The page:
Preparation for oncology settings: what hospice social workers say they need


Preparation for oncology settings: what hospice social workers say they need


Kovacs PJ; Bronstein LR



Health & Social Work




Humans; Attitude of Health Personnel; Cooperative Behavior; Health Services Research; Needs Assessment; Inservice Training; Florida; Professional Competence; patient care team; Neoplasms/nursing; Hospice Care/manpower/methods; Oncologic Nursing/education/manpower; Social Work/education


According to recent data, 78 percent of hospice social workers' direct practice hours are spent with patients and families diagnosed with terminal cancer. A national sample of 108 hospice social workers participated in an exploratory study investigating the influence of their formal academic training, informal on-the-job training, and related professional and personal experiences on their preparation for oncology social work. Findings suggest that social workers view both the generalist or core courses as well as the specialist and elective courses as important in preparing them for oncology social work. In addition, on-the-job training focusing on medical terminology, interdisciplinary, collaboration, death and dying and the integration of personal experiences are important for continuing growth and success in this work. Implications for social work practice, research, and formal and informal educational opportunities are discussed.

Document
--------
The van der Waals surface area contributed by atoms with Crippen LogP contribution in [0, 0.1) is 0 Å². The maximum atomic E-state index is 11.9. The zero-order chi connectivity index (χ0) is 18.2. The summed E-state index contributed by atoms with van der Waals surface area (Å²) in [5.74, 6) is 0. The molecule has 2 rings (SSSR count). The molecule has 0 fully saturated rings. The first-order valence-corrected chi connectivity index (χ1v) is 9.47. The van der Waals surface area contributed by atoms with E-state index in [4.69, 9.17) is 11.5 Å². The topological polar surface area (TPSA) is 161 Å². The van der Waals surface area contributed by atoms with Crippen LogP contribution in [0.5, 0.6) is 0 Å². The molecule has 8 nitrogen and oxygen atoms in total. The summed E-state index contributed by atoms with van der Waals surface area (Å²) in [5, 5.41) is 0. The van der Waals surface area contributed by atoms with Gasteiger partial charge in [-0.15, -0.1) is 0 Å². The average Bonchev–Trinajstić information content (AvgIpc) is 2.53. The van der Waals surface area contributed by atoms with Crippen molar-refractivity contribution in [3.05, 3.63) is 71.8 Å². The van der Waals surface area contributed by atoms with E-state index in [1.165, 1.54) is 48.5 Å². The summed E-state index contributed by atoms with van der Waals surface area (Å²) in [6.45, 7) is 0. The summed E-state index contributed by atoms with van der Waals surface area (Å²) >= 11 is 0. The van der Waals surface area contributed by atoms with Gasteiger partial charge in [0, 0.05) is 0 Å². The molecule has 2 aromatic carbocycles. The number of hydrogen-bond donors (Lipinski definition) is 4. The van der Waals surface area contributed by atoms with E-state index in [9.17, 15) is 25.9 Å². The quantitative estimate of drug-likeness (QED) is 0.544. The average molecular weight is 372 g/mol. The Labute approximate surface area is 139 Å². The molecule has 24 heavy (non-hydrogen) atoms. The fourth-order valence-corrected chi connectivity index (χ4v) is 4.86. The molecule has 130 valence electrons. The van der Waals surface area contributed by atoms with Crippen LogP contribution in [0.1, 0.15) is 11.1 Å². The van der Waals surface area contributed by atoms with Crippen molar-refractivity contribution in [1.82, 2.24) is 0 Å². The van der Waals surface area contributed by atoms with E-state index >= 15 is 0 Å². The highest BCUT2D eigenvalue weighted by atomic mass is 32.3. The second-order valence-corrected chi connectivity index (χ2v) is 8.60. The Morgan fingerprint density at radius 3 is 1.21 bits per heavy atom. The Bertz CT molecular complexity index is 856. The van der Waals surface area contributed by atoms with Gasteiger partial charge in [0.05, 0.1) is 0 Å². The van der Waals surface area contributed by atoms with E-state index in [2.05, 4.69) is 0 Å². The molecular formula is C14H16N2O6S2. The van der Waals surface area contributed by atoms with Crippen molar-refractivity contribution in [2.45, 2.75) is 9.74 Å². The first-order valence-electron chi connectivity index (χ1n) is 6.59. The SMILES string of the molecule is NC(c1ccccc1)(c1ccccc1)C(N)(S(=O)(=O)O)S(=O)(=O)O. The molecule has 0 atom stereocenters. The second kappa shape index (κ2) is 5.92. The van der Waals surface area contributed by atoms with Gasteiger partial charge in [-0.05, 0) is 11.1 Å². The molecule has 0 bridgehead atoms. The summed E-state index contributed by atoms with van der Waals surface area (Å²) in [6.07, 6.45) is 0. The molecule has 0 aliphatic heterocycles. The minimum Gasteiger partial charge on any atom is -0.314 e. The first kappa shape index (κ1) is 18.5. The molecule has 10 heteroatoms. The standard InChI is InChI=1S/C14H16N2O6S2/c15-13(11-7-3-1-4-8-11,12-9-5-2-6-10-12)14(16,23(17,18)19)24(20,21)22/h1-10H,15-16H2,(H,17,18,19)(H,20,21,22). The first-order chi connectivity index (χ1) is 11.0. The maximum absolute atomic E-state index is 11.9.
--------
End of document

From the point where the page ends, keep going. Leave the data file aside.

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Kovacs PJ; Bronstein LR, “Preparation for oncology settings: what hospice social workers say they need,” Pediatric Palliative Care Library, accessed December 10, 2023,